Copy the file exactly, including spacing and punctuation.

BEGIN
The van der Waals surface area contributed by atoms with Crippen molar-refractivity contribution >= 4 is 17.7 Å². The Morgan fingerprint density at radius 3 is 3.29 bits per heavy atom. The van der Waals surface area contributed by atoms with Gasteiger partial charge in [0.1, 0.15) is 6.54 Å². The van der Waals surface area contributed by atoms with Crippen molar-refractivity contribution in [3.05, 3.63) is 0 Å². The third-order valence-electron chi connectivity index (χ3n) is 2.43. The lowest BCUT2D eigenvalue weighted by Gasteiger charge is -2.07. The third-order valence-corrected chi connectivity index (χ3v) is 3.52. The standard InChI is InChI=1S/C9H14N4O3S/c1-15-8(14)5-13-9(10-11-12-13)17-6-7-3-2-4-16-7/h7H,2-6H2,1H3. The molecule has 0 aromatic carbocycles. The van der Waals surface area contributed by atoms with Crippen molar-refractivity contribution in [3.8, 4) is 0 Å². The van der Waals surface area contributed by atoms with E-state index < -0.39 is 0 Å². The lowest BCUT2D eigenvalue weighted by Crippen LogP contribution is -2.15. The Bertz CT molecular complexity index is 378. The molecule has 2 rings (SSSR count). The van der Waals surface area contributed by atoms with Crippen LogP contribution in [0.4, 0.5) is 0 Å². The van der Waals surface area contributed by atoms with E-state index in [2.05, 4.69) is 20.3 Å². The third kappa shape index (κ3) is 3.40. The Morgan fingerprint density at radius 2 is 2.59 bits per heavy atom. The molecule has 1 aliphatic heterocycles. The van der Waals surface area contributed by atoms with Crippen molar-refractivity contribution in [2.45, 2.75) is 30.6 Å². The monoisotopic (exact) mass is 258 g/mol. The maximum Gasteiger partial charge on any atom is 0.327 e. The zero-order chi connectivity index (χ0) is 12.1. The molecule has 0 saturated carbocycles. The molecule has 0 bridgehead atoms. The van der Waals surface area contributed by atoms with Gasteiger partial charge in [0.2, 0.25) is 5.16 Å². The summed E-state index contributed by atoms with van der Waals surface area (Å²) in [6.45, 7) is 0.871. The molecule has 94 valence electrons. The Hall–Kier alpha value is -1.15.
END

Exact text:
The van der Waals surface area contributed by atoms with Crippen molar-refractivity contribution >= 4 is 17.7 Å². The Morgan fingerprint density at radius 3 is 3.29 bits per heavy atom. The van der Waals surface area contributed by atoms with Gasteiger partial charge in [0.1, 0.15) is 6.54 Å². The van der Waals surface area contributed by atoms with Crippen molar-refractivity contribution in [3.05, 3.63) is 0 Å². The third-order valence-electron chi connectivity index (χ3n) is 2.43. The lowest BCUT2D eigenvalue weighted by Gasteiger charge is -2.07. The third-order valence-corrected chi connectivity index (χ3v) is 3.52. The standard InChI is InChI=1S/C9H14N4O3S/c1-15-8(14)5-13-9(10-11-12-13)17-6-7-3-2-4-16-7/h7H,2-6H2,1H3. The molecule has 0 aromatic carbocycles. The van der Waals surface area contributed by atoms with Crippen molar-refractivity contribution in [3.8, 4) is 0 Å². The van der Waals surface area contributed by atoms with E-state index < -0.39 is 0 Å². The lowest BCUT2D eigenvalue weighted by Crippen LogP contribution is -2.15. The Bertz CT molecular complexity index is 378. The molecule has 2 rings (SSSR count). The van der Waals surface area contributed by atoms with Crippen LogP contribution in [0.4, 0.5) is 0 Å². The van der Waals surface area contributed by atoms with E-state index in [2.05, 4.69) is 20.3 Å². The third kappa shape index (κ3) is 3.40. The Morgan fingerprint density at radius 2 is 2.59 bits per heavy atom. The molecule has 1 aliphatic heterocycles. The van der Waals surface area contributed by atoms with Crippen molar-refractivity contribution in [2.45, 2.75) is 30.6 Å². The monoisotopic (exact) mass is 258 g/mol. The maximum Gasteiger partial charge on any atom is 0.327 e. The zero-order chi connectivity index (χ0) is 12.1. The molecule has 0 saturated carbocycles. The molecule has 0 bridgehead atoms. The van der Waals surface area contributed by atoms with Gasteiger partial charge in [0.2, 0.25) is 5.16 Å². The summed E-state index contributed by atoms with van der Waals surface area (Å²) in [6.45, 7) is 0.871. The molecule has 94 valence electrons. The Hall–Kier alpha value is -1.15.